I'm going to use a conversion of 10 Play Points = 1 ticket. This holds for entry into events. Tickets are obviously more liquid assets, and thus more valuable. But the loss in value really only comes in in one of two places: First, if you're winning enough that you're always running a surplus of Play Points. In this case, you end up with excess play points, rather than other assets, and because you can't transform them into other assets, it's merely a waste. Second, if you want to sell all the assets out of your account, you can't get any value out of the play points. However, there are very few people in the first scenario (plus they are very profitable already, just less so than they otherwise would be). And my assumption is that people will typically play in more events at a far higher rate than they will sell out of their account. So all in all, yes, I would definitely rather have 1 ticket than 10 play points. But over the large scale, the differences are so small that I'm using the conversion. Take that for what you will.
I will add for a moment that these changes, because they increase the number of play points going out as prizes, necessarily will make more people fall into category one, where they are left with mounds of play points that just go up and up and up over time - particularly players who are pretty good at constructed but rarely if ever draft. That's a serious negative for that group.
In terms of how many Play Points you can expect from Treasure Chests, in the video where Lee Sharpe demonstrates the chests, we see him open 10 total chests. By counting the number of cards contained (26), and subtracting that from the total number of slots (30), we can see that 4 of the slots must have been devoted to Play Points. We also see that he opened a total of 50 Play Points, which gets us to a displayed average of 12.5 Play Points per Play Point payout. Obviously this average is based on a very small sample, so it could be off by a reasonable amount. My guess is that this was 3 sets of 10 Play Points and 1 set of 20 Play Points. So I'm guessing there's some distribution for Play Points which is unknown, but most likely 10 is the lowest and most common payout, sometimes you get 20, maybe sometimes you get more.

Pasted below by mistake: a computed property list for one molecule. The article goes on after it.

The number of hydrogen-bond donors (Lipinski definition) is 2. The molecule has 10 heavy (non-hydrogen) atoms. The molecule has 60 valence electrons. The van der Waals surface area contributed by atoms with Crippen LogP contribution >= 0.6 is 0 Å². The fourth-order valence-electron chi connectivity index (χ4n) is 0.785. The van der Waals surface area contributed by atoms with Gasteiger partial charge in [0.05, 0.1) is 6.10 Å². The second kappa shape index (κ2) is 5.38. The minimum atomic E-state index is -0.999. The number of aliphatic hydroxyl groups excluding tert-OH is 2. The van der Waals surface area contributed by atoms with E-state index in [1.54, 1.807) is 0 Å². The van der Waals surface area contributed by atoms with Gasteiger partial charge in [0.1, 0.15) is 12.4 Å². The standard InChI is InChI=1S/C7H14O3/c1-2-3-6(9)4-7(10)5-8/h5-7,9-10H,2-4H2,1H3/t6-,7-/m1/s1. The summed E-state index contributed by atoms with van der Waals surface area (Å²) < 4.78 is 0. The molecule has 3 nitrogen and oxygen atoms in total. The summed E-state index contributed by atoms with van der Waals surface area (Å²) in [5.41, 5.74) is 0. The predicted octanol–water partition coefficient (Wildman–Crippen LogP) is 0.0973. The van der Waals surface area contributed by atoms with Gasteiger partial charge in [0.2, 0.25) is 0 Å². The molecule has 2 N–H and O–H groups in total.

Adding it all up
If we look at the same video, we can see that Lee opened, from his 10 Chests, 12 'value' slots, which is close to the average we'd expect based on the reported numbers (in fact, it's the most likely number; DEFINITELY within normal variation). Of these 12 'value' slots, as I said 4 were Play Point bundles. Two were curated cards (Remand and Force of Will). This leaves the remaining 6 as being random rares/mythics from Modern (unless I've missed somewhere that one of those was curate - please let me know if that's the case).
This gets us to seen averages of 1/6 Curated Cards, 1/3 Play Points, and 1/2 random rare/mythic from Modern. Again, this is small sample size, and there's a very good chance it's off a little bit in some direction or the other, but it also seems quite plausible that this is the distribution.
If we take the seen averages as real averages, then if we take average curated card at 3.5 tickets, we end up with 'Value Slot' EV of:
(1/6 chance of curated)*3.5 Tickets + (1/3 chance of play points)*1.25 tickets + (1/2 chance of Rare/Mythic) *.68 Tickets = 1.34 Tickets. This leads to a Chest EV of 1.65 Tickets.
If we shift Curated average to 3 tickets, we fall to 'value slot' EV of 1.26 Tickets and Chest EV of 1.55 Tickets.
At Curated = 2.5, 'value slot' = 1.17, Chest = 1.44. And at Curated = 2.0, 'value slot' = 1.09, Chest = 1.34.
Other values, you can do the Math yourself (or if you ask nicely, I will probably get back to you).
In terms of the bottom line on restructuring of Prizes and Entries:
This post has the best breakdown I have seen so far. If we apply current pack prices and make our 10 play points to 1 ticket equivalency, then Competitive Leagues need Treasure Chest value to be .733 Tickets/Chest in order to be equal overall (weighted average of all records). As you can see, even the most conservative calculations above are showing Chest values to be will in excess of this figure, which means effectively that prize payouts in these leagues have increased (though not necessarily that they've increased by a large amount).
In Friendly leagues, if we also ignore QPs being gone, then Chests need to have an EV of 1.46 tickets in order to break even overall before compared to now. The pessimistic view would then show these leagues as now paying out less. However the more optimistic or average-case-best-guess estimates show an increase in payouts for friendly leagues, too.
Bottom Line: Payouts are increasing for Competitive Leagues almost certainly, and there's a good chance (but less sure) they're going up for Friendly Leagues as well.